SUMMARY: Benjamin Munson performed a fatal abortion on 28-year-old Linda Padfield in his Rapid City, SD practice. She died of infection on June 18, 1973.

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Benjamin Munson
Benjamin Munson (pictured) had been practicing criminal abortion in Rapid City, SD as early as 1967. In 1969, he was convicted of performing an abortion on a 19-year-old patient. Munson won an appeal in circuit court. When the state appealed, the South Dakota Supreme Court upheld the conviction. Munson was in the process of appealing this decision when Roe vs. Wade was handed down, making the case moot. Munson was free to practice abortion at-will. ("S.D. Abortion Law Question to Reach Court During 1971," Huron Daily Plainsman, Jan.20, 1971)

Into this situation walked 28-year-old Linda May Padfield. On June 15, 1973, Linda had traveled about five hours from Groton, SD with her three small children and a friend. Her mother, Audrey Padfield, had thought that Linda was making the trip to visit friends. Munson, then 61 years of age, performed the abortion that evening, and then Linda went to a motel for the night. The next day she, her children, and her friend did some sightseeing and then headed home to Groton.

They arrived on the 17th, and Linda was already sick with nausea and high fever. She told her mother about the abortion, and her mother took her to St. Luke's Hospital in Aberdeen for emergency surgery, but the infection had progressed too far and Linda died on June 18.

One of the doctors who treated Linda at the hospital, Dr. James Hovland, said that he had considered that Linda might have retained fetal parts but did not pursue the possibility because she would have died while doctors were trying to make the determination. He said that Linda had been conscious when she first arrived but that she deteriorated rapidly. She seemed to be going into kidney failure, and didn't even bleed from the incision made for exploratory surgery. Had he known immediately that Linda had most of the decomposing fetus still in her uterus, he said, he would have performed an immediate hysterectomy to remove the source of the infection. When asked if an immediate hysterectomy would have saved her, Hovland expressed his doubts, given how gravely ill Linda was from the results of the infection raging through her entire body.

A pathologist found the remains of a five-month fetus in Linda's uterus, missing a leg, arm, part of its skull and part of its torso. The 240 grams of retained fetus caused the massive infection that had killed Linda.

Munson sued to enjoin prosecution, but the case went to court nevertheless. The prosecution focused on the fact that infection will inevitably result from that much retained tissue. The Attorney General commented, "You take a three-inch leg off something, you have to know that there's more in there than just the leg." (American Medical News 8-29-77; AMA News 12-12-77, 1-23-78; Minneapolis Tribune 10-21-77)

naflogo.jpgThe defense, however, argued that infection is an accepted risk of abortion, and that the state couldn't prove that Munson meant to harm Linda. One defense attorney pointed out, "You've got to establish the standards of care before you can prove whether a doctor was culpably negligent." The only standard of care, the defense said, was a local standard of care. What abortion doctors did in other areas, the defese argued, was irrelevant. Since Munson was the only dedicated abortionist in the state, whatever he did, therefore, was by definition the community standard of care.The judge bought it, ordered the jury to acquit. Munson later became a member of the National Abortion Federation (NAF).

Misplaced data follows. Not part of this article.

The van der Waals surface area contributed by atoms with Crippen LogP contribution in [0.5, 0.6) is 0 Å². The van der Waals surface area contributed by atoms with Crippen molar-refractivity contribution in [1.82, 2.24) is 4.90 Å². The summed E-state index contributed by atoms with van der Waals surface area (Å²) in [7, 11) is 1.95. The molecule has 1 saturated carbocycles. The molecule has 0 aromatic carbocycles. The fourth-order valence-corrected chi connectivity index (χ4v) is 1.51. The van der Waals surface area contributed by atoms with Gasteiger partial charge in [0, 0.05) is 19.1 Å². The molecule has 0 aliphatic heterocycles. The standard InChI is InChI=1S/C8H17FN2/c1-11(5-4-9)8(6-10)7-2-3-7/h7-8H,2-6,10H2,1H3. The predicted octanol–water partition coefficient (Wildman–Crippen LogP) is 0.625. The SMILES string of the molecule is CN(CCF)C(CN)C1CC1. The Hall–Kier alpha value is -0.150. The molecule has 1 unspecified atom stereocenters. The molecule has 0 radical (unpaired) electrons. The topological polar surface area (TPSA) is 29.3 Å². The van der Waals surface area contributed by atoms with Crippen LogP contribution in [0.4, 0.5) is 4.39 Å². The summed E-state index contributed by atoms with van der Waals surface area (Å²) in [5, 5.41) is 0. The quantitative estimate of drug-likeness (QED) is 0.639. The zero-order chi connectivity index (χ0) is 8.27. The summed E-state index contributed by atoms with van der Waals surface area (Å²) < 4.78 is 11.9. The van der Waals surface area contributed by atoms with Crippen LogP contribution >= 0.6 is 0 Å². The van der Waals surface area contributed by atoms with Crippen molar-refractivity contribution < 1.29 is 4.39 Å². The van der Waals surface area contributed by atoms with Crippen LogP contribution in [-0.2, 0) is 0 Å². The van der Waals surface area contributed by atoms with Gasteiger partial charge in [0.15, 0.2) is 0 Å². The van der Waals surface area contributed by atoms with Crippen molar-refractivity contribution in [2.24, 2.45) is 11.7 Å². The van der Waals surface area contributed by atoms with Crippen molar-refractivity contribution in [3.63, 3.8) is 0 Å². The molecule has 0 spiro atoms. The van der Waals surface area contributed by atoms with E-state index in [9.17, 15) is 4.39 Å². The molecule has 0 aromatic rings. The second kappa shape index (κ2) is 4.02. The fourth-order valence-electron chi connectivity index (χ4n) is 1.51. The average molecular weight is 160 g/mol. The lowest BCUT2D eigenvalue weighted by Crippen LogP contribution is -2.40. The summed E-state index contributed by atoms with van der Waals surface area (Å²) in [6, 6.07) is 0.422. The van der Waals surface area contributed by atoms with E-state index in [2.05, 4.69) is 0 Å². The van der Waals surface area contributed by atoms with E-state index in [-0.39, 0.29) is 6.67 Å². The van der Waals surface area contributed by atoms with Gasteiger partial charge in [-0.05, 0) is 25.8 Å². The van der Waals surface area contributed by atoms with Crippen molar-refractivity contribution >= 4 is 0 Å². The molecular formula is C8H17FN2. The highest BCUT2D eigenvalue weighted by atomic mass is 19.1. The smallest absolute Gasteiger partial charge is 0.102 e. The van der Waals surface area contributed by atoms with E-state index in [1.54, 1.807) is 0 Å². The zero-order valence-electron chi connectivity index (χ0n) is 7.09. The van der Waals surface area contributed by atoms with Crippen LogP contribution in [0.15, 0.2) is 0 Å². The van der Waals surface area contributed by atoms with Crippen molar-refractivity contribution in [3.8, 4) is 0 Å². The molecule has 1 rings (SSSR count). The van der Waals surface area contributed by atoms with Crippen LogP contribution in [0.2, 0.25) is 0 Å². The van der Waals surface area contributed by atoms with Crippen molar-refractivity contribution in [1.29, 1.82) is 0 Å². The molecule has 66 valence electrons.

In In 1985, he sent a teenage patient, Yvonne Mesteth, home with retained tissue. She, like Linda Padfield, died of infection. Again Munson was prosecuted for manslaughter, and again he beat the rap. (Personal communication with SD Attorney General's office.)

Munson is the third former criminal abortionist I've learned of who had a clean record -- no patient deaths -- as a criminal abortionist, only to go on to kill two patients in his legal practice. The others are Milan Vuitch (Georgianna English and Wilma Harris) and Jesse Ketchum (Margaret Smith and Carole Schaner).

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Munson, a native of Whitewood, South Dakota, had first set up in Rapid City in 1952 after graduating from George Washington University and completing a residency in obstetrics and gynecology in Youngstown, Ohio. Between college and medical school he had taught high school in Rapid City.

As you can see from the graph below, abortion deaths were falling dramatically before legalization. This steep fall had been in place for decades. To argue that legalization lowered abortion mortality simply isn't supported by the data.

external image Abortion+Deaths+Since+1960.jpg

Sources:
  • "Munson greeted warmly or with disgust," Minneapolis Tribune (Date unknown)
  • "Aberdeen doctors testify in Munson Trial," undated AP story
  • "Rapid city doctor faces manslaughter charge," Lead (SD) Daily Call, Oct. 6, 1977
  • "Janklow will not file appeal," Lead (SD) Daily Call, Oct. 19, 1977
  • "Munson acquitted," Mitchell (SD) Daily Republic, Oct. 21, 1977
  • "Abortion death disputed," Mitchell (SD) Daily Republic, Oct. 18, 1977

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"Munson greeted warmly or with disgust," Aberdeen (SD) American News, August 22, 1977



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